MARTIN Osler is director of Communications, Digital Development and HR at the General Teaching Council for Scotland, which is understood to be world’s first independent self-regulating body for teaching.
It is based in Edinburgh and regulates over 72,000 teachers.
What are your media habits?
I began my career at the East Lothian Courier which, at the time, had the world’s second-oldest operating printing press.
I think the oldest was at the Kilmarnock Standard or it might have been the Dunfermline Press.
Sadly, my thirst for print journalism has waned, quenched instead by online news.
I listen to BBC Radio Scotland and BBC Radio 4 on the drive into work, which gives me the top lines of what I need to know.
At work, I peruse Twitter, which is always first for breaking news and provides some useful and entertaining depth to some of those top lines.
I always keep an eye on BBC News online too.
I miss reading the detail and comment behind the stories but, sadly, I don’t have the time and, to be brutally honest, there are not many newspapers I would choose to read these days.
Any particular favourite journalists and why?
Scotland has some terrific journalists and it’s a pity there are limited outlets for them to express their talents.
I am a big supporter of a proper national news broadcast for Scotland that will allow people like James Cook of the BBC to cover, in-depth UK, Europe and world stories of substance. I worked with James on the Radio Forth news team and he is easily one of the most talented journalists I have come across.
The news team at Times Education Supplement Scotland is good to work with as it has in-depth subject knowledge and tries to write balanced pieces. Andy Denholm, who is education correspondent at The Herald, is someone I rate hugely.
Sport is a big part of my life but, these days, it involves watching rather than playing. I think Sky’s Jeff Stelling is a national treasure and Rob MacLean is an asset BBC Scotland should use more often.
To what extent has media become an increasing or decreasing part of your professional life?
GTC Scotland used to receive a couple of media enquiries a day. Now it is not unusual to go a week without receiving an enquiries.
The Scotsman used to dedicate two pages to education on a Wednesday and The Herald likewise; Times Education Supplement Scotland had a standalone Scottish paper.
Now BBC Scotland does not have a dedicated education correspondent, which beggars belief given the stake every citizen has in teaching and teachers.
Sure, there are financial pressures we all face but when the media turns its back on a key part of our society and economy then it is little wonder people have fewer reasons to engage with it.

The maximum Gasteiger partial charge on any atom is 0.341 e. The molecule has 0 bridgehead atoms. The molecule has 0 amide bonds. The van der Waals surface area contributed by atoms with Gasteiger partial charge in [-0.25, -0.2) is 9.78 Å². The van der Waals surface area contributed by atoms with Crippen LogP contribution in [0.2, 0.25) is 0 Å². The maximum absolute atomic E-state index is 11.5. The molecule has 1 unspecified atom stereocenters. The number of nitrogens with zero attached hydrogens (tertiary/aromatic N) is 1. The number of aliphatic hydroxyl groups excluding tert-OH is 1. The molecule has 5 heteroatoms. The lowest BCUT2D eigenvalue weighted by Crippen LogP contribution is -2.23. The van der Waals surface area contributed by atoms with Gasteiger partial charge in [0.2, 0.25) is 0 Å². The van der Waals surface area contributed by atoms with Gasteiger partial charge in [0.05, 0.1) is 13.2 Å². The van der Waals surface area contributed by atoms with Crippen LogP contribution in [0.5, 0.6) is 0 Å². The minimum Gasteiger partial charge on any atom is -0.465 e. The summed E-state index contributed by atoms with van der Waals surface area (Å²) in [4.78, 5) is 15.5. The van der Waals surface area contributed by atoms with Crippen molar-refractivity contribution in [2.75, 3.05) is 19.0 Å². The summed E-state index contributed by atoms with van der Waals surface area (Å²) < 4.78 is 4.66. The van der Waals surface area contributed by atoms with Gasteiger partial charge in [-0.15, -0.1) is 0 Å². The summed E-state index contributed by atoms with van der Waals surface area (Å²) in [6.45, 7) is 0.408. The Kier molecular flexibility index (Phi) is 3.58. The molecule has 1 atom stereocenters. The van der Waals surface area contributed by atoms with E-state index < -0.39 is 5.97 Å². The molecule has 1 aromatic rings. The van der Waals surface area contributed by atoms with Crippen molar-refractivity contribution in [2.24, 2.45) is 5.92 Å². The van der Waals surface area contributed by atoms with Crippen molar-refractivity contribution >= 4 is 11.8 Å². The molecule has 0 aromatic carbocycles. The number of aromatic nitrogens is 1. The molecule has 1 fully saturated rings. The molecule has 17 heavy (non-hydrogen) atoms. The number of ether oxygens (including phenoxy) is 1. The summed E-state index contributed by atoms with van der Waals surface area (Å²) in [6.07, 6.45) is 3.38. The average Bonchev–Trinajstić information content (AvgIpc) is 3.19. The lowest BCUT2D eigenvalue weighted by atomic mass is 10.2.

To what extent is New Media (websites, social networking etc) part of your media world?
GTC Scotland runs three websites, one corporate, one for students and early years teachers, and one for education news and features.
We are also responsible for developing some Scottish Government projects, like a National E-Portfolio for teachers, which are online.
We are active on Twitter which I think has limited impact depending on the number of followers and their activity; it can also attract less constructive debate at times which needs to be managed carefully.
I would say 90 per cent of our communication with teachers is direct through our websites, e-newsletters and social media.
The need to communicate through the mainstream media is diminishing as organisations have accessible and cost-effective tools to do it themselves. For any communications professional these days, a strong understanding of digital is key to a successful career.
How would you rate the media understanding, and coverage, of your sector?
I’ve ranted about the demise of dedicated education coverage. It is surprising to me, because, every day, the education world is a source of fascinating, informative, controversial and heart-warming stories.
Most of the coverage of education that appears is balanced and many correspondents take a personal interest in what is going on, often because they have children at school.
Some newspapers like to focus on tales about teachers struck off the register and that is understandable but not when it becomes dangerously ill-informed hyperbole.
As we are talking teaching, I would give media understanding a strong seven out of ten.
If you were an editor (newspaper, television, etc. state which) for a day, what would you do?
I would reinstate an education page! I would also stop ‘booting’ the public sector, given that a healthy majority of my potential readership work in it.
I would brief my best journalist on the juicy stories I’ve ‘kept in my back pocket’ over the years and see what trouble we could cause… which probably undermines everything I’ve said about the media and makes the point that, once a journalist…